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Porthmadog is a large coastal town that is located close to the Lleyn Peninsula. The town once served as the major port for the export of Welsh Slate from the mines of Snowdonia but today has settled into a tourism hotspot.
Porthmadog is ideally placed for touring both Snowdonia and the Llyn Peninsula. Two narrow-gauge railways have stations in the town.
You can enjoy a ride on the Ffestiniog Railway, the oldest narrow-gauge passenger train in the world, high into the hills above the beautiful Vale of Ffestiniog to the slate mining town of Blaenau Ffestiniog. Trains runs all the year but are less frequent in winter. The Welsh Highland Railway, opened in 1980 by volunteers, starts from a modern terminus near the British Rail station and has a scenic route to Pen-y-Mount.
There the more adventurous can walk the old track bed towards Beddgelert amidst the wild beauty of the Aberglaslyn Pass, or explore the tunnels near Nantmor (strong shoes and a torch recommended).
The Porthmadog Maritime Museum on the old slate wharf describes the achievements of the Porthmadog ship and schooner builders and the traders who sailed in them.
The town has a cinema and at Porthmadog Pottery in Snowdon Street you can try your hand at throwing pots. There are also guided tours of the workshops.
The Rob Pierce Gallery and Tea Rooms, also in Snowdon Street, features prints by local artists. The industrial estate has a pottery and a car and motorbike museum. Two-and-a-half miles out of the town at Penmorfa is the Ty’n Llan Farm Museum in a wooded hollow at the end of a twisting, leafy lane. As well as a range of farm buildings there is an old church near the site of a stone circle.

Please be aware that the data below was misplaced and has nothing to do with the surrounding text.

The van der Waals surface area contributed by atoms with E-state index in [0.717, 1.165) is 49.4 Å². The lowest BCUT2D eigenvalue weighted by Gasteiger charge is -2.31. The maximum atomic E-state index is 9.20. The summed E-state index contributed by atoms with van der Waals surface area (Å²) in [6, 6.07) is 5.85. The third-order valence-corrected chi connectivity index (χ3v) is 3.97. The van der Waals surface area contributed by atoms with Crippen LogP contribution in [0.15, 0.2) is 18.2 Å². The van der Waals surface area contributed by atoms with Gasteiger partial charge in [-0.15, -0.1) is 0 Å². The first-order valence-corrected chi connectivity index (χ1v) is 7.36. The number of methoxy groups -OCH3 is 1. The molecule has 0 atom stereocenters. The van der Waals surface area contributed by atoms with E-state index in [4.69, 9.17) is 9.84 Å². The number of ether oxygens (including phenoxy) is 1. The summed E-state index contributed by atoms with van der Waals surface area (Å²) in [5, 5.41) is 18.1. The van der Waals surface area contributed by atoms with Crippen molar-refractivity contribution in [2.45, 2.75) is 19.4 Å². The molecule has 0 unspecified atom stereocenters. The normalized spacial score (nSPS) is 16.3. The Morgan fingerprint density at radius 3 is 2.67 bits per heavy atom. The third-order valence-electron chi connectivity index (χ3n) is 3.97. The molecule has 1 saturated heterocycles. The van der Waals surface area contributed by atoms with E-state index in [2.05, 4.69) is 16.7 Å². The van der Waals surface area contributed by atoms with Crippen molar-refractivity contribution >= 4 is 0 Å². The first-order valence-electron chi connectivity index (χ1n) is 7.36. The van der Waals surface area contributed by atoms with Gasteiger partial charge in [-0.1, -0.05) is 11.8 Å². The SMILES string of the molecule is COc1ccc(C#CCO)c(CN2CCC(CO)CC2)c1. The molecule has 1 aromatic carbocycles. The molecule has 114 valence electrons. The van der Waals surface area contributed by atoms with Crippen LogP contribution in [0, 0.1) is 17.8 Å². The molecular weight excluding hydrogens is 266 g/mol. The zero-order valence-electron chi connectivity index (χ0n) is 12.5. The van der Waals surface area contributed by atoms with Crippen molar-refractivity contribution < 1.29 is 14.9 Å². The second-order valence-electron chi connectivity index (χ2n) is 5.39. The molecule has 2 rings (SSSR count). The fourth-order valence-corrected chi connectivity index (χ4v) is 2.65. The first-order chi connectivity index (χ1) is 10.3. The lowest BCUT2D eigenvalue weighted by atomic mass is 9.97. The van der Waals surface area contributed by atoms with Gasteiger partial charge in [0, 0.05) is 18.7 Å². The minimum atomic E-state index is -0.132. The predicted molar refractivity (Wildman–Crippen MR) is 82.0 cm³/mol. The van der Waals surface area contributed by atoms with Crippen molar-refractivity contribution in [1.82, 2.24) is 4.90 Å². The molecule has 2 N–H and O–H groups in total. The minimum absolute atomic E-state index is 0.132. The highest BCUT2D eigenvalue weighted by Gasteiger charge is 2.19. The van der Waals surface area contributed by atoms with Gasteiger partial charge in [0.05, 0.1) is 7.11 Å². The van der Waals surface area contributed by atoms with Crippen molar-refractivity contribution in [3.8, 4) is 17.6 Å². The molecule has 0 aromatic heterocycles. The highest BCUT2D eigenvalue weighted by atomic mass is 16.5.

The small seaside resort of nearby Borth-y-Gest has a crescent-shaped bay and pleasant coves. Morfa Bychan has a fine beach with the famous Black Rocks at the end.
There is a golf club and a trout farm nearby. Traeth Workshop at Llanfrothen, near Pearhyndeudraeth, sells custom-made dolls’ houses and original wooden toys.
The best of the coast and country is combined in this area – large beaches, a popular harbour town, a charming Victorian seaside resort and a beautiful wooded vale leading into the mountains. The expansive Black Rock Sands lie between Porthmadog and the pretty resort of Criccieth, crowned by the headland castle.
Close by is Llanystumdwy, where statesman David Lloyd George was brought up – his life is recalled at the memorial museum in the village. Tremadog is a popular climbing centre, while neighbouring Porthmadog is a lively harbour town with a rich maritime heritage. Slate – brought from Blaenau Ffestiniog was shipped all over the world from here. The slate was transported by a narrow-gauge railway (which now carries passengers) along the Vale of Ffestiniog, one of Snowdonia’s lovliest valley’s. Blaenau Ffestiniog is now a popular tourist town, with the attractions based at the old slate caverns. Another attraction not to be missed is Portmeirion, the amazing Italianate Village, which overlooks the sea.
Portmerion is one of the most remarkable and beautiful attractions in North Wales. Here, after the horrors of the First World War, dough Williams-Ellis created a magical village of beauty and peace. On a wooded peninsula framed by sea and mountain he lovingly constructed a pastel-coloured Italianate fantasy village resembling Sorrento or Portofino. Here he founded a home for ‘fallen buildings’ from all over Britain. The village was the setting for the Prisoner’ TV series. At nearby Llanfrothen, off the Beddgelert Road, you can see the gardens of dough Williams-Ellis’s former home, Plas Brondanw, including the ‘folly’ castle he built.